My feeling is the there is clearly some association of 9/11 and Islam and we need to show sensitivity, but I’m not clear whether it is enough to override Freedom of Religion considerations or to perpetuate an anti-Muslim bias.

Furthermore as Frum Jews, is there a Chillul Hashem consideration that we don’t come off looking like we have a anti-Muslim streak?


Finding a Seat When You’re a Guest in a Shul

On a Shabbos a few years ago, I was davening out of my neighborhood. As we walked into the Shul on Friday night, my host told me that we can sit anywhere, except in the aisle seats, because the more involved members of the Shul sat in those seats.

In the shul where I daven, we have Makom Kevuahs (reserved seating for Davening) and when people requested seats when we first move in, the aisle seats where the most requested and generally we allocated them to the more involved members. In both cases, involved members where the ones who volunteered most in the running of the Shul, or were members for the longest amount of time or were very generous in supporting the Shul.

I don’t think in either Shul, any guest would be asked to move if they took someone’s seat, whether they were involved members or not, but I think it makes sense that when you’re a guest in a Shul, not to take an aisle set unless you know the person who normally sits there won’t be there. It’s not a hard and fast rule, but it’s a rule that makes sense if you’re like most people and don’t want to unnecessarily upset a person to any degree by taking their seat.

What seat should you take? Well the best section in our shul is the one furthest from the door. As far as which seat, it’s generally a good idea to ask any member already in the Shul, informing them that you don’t want to take another person’s seat.

I think some people will respond to this idea that any Shul member should be accommodating to guests and not care that somebody is taking their seat. While that is true, I think there is also a case to be made that the guest should try to avoid taking a member’s seat if they can avoid it.

In summary, as a guest try to avoid sitting in someone’s seat and as a member if somebody does sit in your seat, don’t make them feel uncomfortable.

Embracing Bais Yaakov Dress Standards – Differences Between Mother and Daughter

Bais Yaakov school dress standards often include duty length skirts (to the calf and not to the floor), loose fitting, legs fully covered with knee socks or stocking, past the elbow, staying away from fashion trends, etc..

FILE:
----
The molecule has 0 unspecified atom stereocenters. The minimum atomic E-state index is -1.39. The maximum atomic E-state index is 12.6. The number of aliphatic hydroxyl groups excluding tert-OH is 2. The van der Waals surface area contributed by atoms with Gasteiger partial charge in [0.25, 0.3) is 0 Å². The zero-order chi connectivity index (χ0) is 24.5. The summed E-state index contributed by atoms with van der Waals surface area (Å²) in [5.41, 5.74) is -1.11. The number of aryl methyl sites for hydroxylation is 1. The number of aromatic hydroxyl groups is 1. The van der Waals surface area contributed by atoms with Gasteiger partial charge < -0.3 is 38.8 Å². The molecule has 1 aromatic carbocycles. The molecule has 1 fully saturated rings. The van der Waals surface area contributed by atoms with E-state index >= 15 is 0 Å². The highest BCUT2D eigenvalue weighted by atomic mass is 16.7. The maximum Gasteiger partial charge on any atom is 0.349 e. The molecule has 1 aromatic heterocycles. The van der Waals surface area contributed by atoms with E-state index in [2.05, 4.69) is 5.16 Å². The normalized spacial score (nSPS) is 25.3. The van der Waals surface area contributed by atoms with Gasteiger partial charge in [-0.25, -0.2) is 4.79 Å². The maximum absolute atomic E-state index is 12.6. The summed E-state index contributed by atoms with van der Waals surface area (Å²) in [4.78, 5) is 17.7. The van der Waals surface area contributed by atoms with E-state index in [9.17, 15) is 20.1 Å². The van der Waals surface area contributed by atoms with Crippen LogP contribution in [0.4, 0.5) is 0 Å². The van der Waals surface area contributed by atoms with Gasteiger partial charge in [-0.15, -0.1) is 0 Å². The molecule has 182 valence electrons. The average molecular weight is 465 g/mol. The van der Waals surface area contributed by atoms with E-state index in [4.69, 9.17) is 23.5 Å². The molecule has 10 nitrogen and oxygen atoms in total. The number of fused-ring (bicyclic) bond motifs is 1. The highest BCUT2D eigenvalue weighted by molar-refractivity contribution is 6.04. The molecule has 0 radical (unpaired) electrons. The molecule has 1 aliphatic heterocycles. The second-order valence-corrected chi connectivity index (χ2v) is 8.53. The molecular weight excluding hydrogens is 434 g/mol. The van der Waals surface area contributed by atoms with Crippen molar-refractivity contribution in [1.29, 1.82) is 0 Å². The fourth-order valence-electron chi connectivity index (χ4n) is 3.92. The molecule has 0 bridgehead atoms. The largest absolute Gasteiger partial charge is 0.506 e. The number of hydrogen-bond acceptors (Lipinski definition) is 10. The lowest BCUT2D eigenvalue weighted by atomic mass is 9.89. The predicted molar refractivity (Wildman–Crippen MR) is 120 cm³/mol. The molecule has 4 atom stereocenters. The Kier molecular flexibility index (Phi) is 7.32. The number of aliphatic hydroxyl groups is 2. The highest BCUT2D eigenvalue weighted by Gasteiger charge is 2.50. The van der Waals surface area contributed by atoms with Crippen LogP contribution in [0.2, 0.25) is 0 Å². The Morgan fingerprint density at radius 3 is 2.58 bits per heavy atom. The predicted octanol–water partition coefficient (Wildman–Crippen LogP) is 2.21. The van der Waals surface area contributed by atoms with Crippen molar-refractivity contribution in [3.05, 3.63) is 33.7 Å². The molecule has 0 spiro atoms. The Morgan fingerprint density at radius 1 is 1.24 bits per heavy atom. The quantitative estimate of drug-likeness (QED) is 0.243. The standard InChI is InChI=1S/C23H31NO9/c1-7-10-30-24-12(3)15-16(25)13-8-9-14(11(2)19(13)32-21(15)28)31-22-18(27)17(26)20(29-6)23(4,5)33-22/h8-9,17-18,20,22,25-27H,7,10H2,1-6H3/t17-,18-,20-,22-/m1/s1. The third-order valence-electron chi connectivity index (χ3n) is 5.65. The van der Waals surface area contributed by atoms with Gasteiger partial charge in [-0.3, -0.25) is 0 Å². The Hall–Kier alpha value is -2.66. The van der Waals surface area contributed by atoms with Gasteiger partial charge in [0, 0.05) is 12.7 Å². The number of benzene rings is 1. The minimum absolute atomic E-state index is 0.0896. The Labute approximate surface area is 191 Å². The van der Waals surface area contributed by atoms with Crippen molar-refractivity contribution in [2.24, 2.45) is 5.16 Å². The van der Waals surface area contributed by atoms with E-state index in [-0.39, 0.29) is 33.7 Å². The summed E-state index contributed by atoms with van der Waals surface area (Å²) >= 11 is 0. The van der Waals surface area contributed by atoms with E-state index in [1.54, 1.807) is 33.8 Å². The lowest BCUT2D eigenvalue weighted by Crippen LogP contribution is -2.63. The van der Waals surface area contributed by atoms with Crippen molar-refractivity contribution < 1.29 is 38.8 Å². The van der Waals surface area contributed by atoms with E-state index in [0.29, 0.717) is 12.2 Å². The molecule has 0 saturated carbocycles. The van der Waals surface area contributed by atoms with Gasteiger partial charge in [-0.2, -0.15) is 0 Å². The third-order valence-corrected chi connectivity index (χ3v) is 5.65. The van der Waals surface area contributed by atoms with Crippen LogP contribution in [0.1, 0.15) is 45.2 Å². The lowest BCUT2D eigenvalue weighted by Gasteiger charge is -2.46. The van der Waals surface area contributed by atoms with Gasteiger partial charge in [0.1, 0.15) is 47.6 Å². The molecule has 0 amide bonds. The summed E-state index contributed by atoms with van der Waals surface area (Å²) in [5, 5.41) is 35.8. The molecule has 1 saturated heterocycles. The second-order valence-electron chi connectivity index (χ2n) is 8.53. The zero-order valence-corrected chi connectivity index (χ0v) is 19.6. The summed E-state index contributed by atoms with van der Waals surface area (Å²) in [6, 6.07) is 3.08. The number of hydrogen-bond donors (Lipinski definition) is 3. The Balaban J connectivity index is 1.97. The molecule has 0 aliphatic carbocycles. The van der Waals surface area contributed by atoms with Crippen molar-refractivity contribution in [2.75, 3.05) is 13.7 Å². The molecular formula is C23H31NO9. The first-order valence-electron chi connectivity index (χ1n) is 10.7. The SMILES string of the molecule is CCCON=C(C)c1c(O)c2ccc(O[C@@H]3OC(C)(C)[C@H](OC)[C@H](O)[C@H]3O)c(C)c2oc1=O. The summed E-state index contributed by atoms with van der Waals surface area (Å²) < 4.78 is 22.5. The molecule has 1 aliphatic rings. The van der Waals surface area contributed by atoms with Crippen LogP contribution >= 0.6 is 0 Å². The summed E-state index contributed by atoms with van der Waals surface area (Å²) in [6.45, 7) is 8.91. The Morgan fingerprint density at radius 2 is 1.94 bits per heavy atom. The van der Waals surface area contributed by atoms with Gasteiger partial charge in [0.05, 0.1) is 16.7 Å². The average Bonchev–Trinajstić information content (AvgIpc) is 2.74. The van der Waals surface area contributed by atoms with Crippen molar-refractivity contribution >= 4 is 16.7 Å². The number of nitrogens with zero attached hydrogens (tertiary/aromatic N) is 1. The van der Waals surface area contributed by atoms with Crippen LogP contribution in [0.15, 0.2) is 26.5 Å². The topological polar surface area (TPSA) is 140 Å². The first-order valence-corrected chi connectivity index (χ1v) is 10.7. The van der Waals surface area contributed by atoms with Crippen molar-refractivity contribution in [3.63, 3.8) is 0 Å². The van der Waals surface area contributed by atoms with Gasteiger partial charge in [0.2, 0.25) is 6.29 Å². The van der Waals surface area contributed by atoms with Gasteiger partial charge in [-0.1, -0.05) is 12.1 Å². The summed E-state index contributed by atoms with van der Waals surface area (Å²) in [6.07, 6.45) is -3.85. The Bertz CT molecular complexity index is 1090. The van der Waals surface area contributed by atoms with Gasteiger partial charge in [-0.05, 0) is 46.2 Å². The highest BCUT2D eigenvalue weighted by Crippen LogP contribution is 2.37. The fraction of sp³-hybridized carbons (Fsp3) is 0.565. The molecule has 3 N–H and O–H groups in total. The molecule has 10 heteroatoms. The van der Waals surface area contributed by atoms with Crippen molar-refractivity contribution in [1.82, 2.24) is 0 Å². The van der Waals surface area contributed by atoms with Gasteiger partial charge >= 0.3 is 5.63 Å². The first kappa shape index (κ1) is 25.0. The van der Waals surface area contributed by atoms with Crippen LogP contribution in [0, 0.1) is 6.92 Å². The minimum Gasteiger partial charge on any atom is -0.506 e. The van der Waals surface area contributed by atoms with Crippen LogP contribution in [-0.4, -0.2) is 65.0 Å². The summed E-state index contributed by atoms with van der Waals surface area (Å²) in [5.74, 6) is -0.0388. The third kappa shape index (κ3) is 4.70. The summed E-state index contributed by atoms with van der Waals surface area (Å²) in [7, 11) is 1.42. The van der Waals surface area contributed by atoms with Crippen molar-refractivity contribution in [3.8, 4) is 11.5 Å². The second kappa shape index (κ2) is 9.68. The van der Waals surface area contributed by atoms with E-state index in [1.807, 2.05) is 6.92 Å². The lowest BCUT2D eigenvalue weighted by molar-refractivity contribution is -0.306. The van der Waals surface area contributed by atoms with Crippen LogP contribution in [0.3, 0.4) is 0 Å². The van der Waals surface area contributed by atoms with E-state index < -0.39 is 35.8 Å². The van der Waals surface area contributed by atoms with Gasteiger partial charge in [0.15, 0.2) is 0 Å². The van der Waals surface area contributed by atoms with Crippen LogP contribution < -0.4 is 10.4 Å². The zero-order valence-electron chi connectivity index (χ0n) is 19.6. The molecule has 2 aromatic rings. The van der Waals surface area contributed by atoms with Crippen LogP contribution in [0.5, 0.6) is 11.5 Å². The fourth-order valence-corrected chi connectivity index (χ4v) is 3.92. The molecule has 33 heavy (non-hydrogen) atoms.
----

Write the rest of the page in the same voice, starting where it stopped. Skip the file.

Some FFBs and BTs did not embrace all these standards in their own dress, so they are faced with a contradiction between what they do and what they’re children are expected to do from their schools.

How have parents dealt with this issue?

Being Before Hashem In Whatever We Do

All of the Torah is holy. Every bit of it. Every letter of every word. Lists of names and the Ten Commandments are equally holy. Yet, it is inevitable that certain portions of the Torah speak to us more than others. It may be the content. It may be the circumstances or timing when it was read. It may be other things. Last week’s sedra has a פסוק/verse that I think is especially well timed for this time of year. And I think that at any time it could be a fair motto for guiding our attitudes and choices as Jews.

תמים תהיה עם י-ה-ו-ה א-להיך Be whole with Hashem your God. This mitzvah (according to Ramban it is to be counted as a positive commandment) is stated after the Torah warns us away from various manners of foretelling the future and divination. Right after this mitzvah we are told to listen only to a true prophet. Smack in the middle of this contrast is the command: be whole with your God!

Hizkuni explains the idea ‘tamim’ to be a matter of wholeness; that we shouldn’t think that we can be in awe of anything aside from God. This indeed happens, as Hizkuni points out from the Kutim who were in the Shomron, described in the book of מלכים/Kings as ‘they feared God and worshiped their deities.’ In contrast to this, says Hizkuni, we need to be a whole, unblemished vessel filled with only one thing; that means we must be wholly with God in all our actions and all our thoughts. So said King Solomon in משלי/Proverbs, בכל דרכיך דעהו – in all your ways know Him.

We marked the anniversary of the passing of our holy teacher and guide, Rav Avraham Yitzhak HaCohen Kook, this past erev Shabbat. In his book, Musar Avicha, Rav Kook explains the above idea from Proverbs (my translation).

“A person must seek the Holy One in all the ways that he acts. When he is busy with prayer he should seek the Holy One in the understanding of the issues of prayer and appropriate intent with a faith of the heart concerning those same matters of prayer. He mustn’t seek at that time knowledge of other things. Since he is presently engaged in this particular service/worship, the Holy One so to speak is present beside him specifically in this manner; and so that is how he will find Him, and not in some other place.

And when he is engaged in Torah study he must know that he will find the Holy One when he delves deeply to understand a matter in Torah clearly, and to retain and reveiw it well. In this he will know the Exalted One through His Torah, and not in another manner; because at this moment He is revealed in this way.